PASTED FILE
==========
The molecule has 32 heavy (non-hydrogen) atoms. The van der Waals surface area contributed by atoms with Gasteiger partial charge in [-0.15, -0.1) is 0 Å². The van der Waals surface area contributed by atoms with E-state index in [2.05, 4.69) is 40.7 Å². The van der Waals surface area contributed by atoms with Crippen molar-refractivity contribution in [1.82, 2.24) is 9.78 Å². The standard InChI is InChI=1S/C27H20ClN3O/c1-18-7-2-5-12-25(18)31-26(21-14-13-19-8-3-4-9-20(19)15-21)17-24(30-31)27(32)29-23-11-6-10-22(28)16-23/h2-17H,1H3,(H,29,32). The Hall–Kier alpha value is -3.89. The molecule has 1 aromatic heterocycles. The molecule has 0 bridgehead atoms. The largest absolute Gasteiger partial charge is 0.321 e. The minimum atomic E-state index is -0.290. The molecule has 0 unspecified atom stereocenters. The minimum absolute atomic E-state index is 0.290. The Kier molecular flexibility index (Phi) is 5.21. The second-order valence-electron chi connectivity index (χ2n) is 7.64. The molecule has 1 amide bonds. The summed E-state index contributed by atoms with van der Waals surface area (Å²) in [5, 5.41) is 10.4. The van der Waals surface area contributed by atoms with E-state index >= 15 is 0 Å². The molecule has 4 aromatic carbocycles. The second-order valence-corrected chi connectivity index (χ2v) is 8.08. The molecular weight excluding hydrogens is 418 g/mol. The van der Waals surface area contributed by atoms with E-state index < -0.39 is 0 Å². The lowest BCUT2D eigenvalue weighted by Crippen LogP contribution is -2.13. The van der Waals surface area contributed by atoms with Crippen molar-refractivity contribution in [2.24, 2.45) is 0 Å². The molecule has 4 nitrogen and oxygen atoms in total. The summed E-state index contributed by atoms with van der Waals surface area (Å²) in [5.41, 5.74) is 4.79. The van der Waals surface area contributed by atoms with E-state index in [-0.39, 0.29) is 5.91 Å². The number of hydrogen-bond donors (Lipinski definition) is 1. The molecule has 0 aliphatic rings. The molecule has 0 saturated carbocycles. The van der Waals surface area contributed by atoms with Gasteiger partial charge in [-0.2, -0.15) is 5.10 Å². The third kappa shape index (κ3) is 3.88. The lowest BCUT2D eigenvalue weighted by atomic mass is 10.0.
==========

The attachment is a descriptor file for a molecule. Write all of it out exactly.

The molecule has 32 heavy (non-hydrogen) atoms. The van der Waals surface area contributed by atoms with Gasteiger partial charge in [-0.15, -0.1) is 0 Å². The van der Waals surface area contributed by atoms with E-state index in [2.05, 4.69) is 40.7 Å². The van der Waals surface area contributed by atoms with Crippen molar-refractivity contribution in [1.82, 2.24) is 9.78 Å². The standard InChI is InChI=1S/C27H20ClN3O/c1-18-7-2-5-12-25(18)31-26(21-14-13-19-8-3-4-9-20(19)15-21)17-24(30-31)27(32)29-23-11-6-10-22(28)16-23/h2-17H,1H3,(H,29,32). The Hall–Kier alpha value is -3.89. The molecule has 1 aromatic heterocycles. The molecule has 0 bridgehead atoms. The largest absolute Gasteiger partial charge is 0.321 e. The minimum atomic E-state index is -0.290. The molecule has 0 unspecified atom stereocenters. The minimum absolute atomic E-state index is 0.290. The Kier molecular flexibility index (Phi) is 5.21. The second-order valence-electron chi connectivity index (χ2n) is 7.64. The molecule has 1 amide bonds. The summed E-state index contributed by atoms with van der Waals surface area (Å²) in [5, 5.41) is 10.4. The van der Waals surface area contributed by atoms with E-state index >= 15 is 0 Å². The molecule has 4 aromatic carbocycles. The second-order valence-corrected chi connectivity index (χ2v) is 8.08. The molecular weight excluding hydrogens is 418 g/mol. The van der Waals surface area contributed by atoms with E-state index < -0.39 is 0 Å². The lowest BCUT2D eigenvalue weighted by Crippen LogP contribution is -2.13. The van der Waals surface area contributed by atoms with Crippen molar-refractivity contribution in [2.24, 2.45) is 0 Å². The molecule has 4 nitrogen and oxygen atoms in total. The summed E-state index contributed by atoms with van der Waals surface area (Å²) in [5.41, 5.74) is 4.79. The van der Waals surface area contributed by atoms with E-state index in [-0.39, 0.29) is 5.91 Å². The number of hydrogen-bond donors (Lipinski definition) is 1. The molecule has 0 aliphatic rings. The molecule has 0 saturated carbocycles. The van der Waals surface area contributed by atoms with Gasteiger partial charge in [-0.2, -0.15) is 5.10 Å². The third kappa shape index (κ3) is 3.88. The lowest BCUT2D eigenvalue weighted by atomic mass is 10.0.